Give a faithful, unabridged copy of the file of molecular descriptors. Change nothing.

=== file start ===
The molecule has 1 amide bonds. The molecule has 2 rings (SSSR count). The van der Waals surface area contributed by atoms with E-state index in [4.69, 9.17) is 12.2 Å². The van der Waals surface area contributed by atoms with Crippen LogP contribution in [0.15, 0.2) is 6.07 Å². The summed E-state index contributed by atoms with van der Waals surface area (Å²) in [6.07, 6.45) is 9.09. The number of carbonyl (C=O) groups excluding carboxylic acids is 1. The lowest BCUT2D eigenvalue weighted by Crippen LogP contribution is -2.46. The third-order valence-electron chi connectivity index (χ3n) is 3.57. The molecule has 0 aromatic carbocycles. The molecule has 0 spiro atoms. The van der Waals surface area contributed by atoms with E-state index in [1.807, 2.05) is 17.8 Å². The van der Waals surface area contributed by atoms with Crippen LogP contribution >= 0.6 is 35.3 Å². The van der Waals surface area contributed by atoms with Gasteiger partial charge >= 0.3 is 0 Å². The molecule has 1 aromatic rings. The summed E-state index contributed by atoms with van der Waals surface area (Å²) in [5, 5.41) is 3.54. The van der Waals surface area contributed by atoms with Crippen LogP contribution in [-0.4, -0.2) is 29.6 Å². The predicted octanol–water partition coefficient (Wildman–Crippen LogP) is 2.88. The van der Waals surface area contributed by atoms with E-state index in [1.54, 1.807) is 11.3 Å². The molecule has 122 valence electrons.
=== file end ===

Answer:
The molecule has 1 amide bonds. The molecule has 2 rings (SSSR count). The van der Waals surface area contributed by atoms with E-state index in [4.69, 9.17) is 12.2 Å². The van der Waals surface area contributed by atoms with Crippen LogP contribution in [0.15, 0.2) is 6.07 Å². The summed E-state index contributed by atoms with van der Waals surface area (Å²) in [6.07, 6.45) is 9.09. The number of carbonyl (C=O) groups excluding carboxylic acids is 1. The lowest BCUT2D eigenvalue weighted by Crippen LogP contribution is -2.46. The third-order valence-electron chi connectivity index (χ3n) is 3.57. The molecule has 0 aromatic carbocycles. The molecule has 0 spiro atoms. The van der Waals surface area contributed by atoms with E-state index in [1.807, 2.05) is 17.8 Å². The van der Waals surface area contributed by atoms with Crippen LogP contribution >= 0.6 is 35.3 Å². The van der Waals surface area contributed by atoms with Gasteiger partial charge >= 0.3 is 0 Å². The molecule has 1 aromatic rings. The summed E-state index contributed by atoms with van der Waals surface area (Å²) in [5, 5.41) is 3.54. The van der Waals surface area contributed by atoms with Crippen LogP contribution in [-0.4, -0.2) is 29.6 Å². The predicted octanol–water partition coefficient (Wildman–Crippen LogP) is 2.88. The van der Waals surface area contributed by atoms with E-state index in [1.54, 1.807) is 11.3 Å². The molecule has 122 valence electrons.